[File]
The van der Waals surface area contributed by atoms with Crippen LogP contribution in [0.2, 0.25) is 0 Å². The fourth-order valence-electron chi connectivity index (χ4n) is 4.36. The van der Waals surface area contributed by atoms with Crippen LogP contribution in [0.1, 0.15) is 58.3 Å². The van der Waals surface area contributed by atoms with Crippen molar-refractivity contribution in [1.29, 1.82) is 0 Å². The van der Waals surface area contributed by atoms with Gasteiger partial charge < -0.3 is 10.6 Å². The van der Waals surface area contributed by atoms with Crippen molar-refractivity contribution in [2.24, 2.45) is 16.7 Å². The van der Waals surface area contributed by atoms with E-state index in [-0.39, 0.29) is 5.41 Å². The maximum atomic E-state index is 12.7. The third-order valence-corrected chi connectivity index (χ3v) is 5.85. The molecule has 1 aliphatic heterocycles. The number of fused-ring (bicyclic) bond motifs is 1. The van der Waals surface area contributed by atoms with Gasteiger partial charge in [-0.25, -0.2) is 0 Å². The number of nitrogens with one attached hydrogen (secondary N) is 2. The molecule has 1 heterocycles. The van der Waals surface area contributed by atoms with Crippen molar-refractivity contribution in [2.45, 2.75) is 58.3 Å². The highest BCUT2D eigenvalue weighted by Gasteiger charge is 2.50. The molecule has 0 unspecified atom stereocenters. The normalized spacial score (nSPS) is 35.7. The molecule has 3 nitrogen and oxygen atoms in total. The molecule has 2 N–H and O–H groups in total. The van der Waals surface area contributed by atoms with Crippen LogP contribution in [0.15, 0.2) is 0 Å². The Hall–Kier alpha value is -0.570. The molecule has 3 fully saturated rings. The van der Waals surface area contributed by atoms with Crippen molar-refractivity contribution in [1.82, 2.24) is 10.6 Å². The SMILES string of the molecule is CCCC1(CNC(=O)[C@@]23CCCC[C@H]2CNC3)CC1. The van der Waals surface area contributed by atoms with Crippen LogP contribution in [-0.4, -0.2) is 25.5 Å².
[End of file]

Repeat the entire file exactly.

The van der Waals surface area contributed by atoms with Crippen LogP contribution in [0.2, 0.25) is 0 Å². The fourth-order valence-electron chi connectivity index (χ4n) is 4.36. The van der Waals surface area contributed by atoms with Crippen LogP contribution in [0.1, 0.15) is 58.3 Å². The van der Waals surface area contributed by atoms with Crippen molar-refractivity contribution in [1.29, 1.82) is 0 Å². The van der Waals surface area contributed by atoms with Gasteiger partial charge < -0.3 is 10.6 Å². The van der Waals surface area contributed by atoms with Crippen molar-refractivity contribution in [2.24, 2.45) is 16.7 Å². The van der Waals surface area contributed by atoms with E-state index in [-0.39, 0.29) is 5.41 Å². The maximum atomic E-state index is 12.7. The third-order valence-corrected chi connectivity index (χ3v) is 5.85. The molecule has 1 aliphatic heterocycles. The number of fused-ring (bicyclic) bond motifs is 1. The van der Waals surface area contributed by atoms with Gasteiger partial charge in [-0.25, -0.2) is 0 Å². The number of nitrogens with one attached hydrogen (secondary N) is 2. The molecule has 1 heterocycles. The van der Waals surface area contributed by atoms with Crippen molar-refractivity contribution in [2.45, 2.75) is 58.3 Å². The highest BCUT2D eigenvalue weighted by Gasteiger charge is 2.50. The molecule has 0 unspecified atom stereocenters. The normalized spacial score (nSPS) is 35.7. The molecule has 3 nitrogen and oxygen atoms in total. The molecule has 2 N–H and O–H groups in total. The van der Waals surface area contributed by atoms with Crippen LogP contribution in [0.15, 0.2) is 0 Å². The Hall–Kier alpha value is -0.570. The molecule has 3 fully saturated rings. The van der Waals surface area contributed by atoms with Crippen molar-refractivity contribution in [1.82, 2.24) is 10.6 Å². The SMILES string of the molecule is CCCC1(CNC(=O)[C@@]23CCCC[C@H]2CNC3)CC1. The van der Waals surface area contributed by atoms with Crippen LogP contribution in [-0.4, -0.2) is 25.5 Å².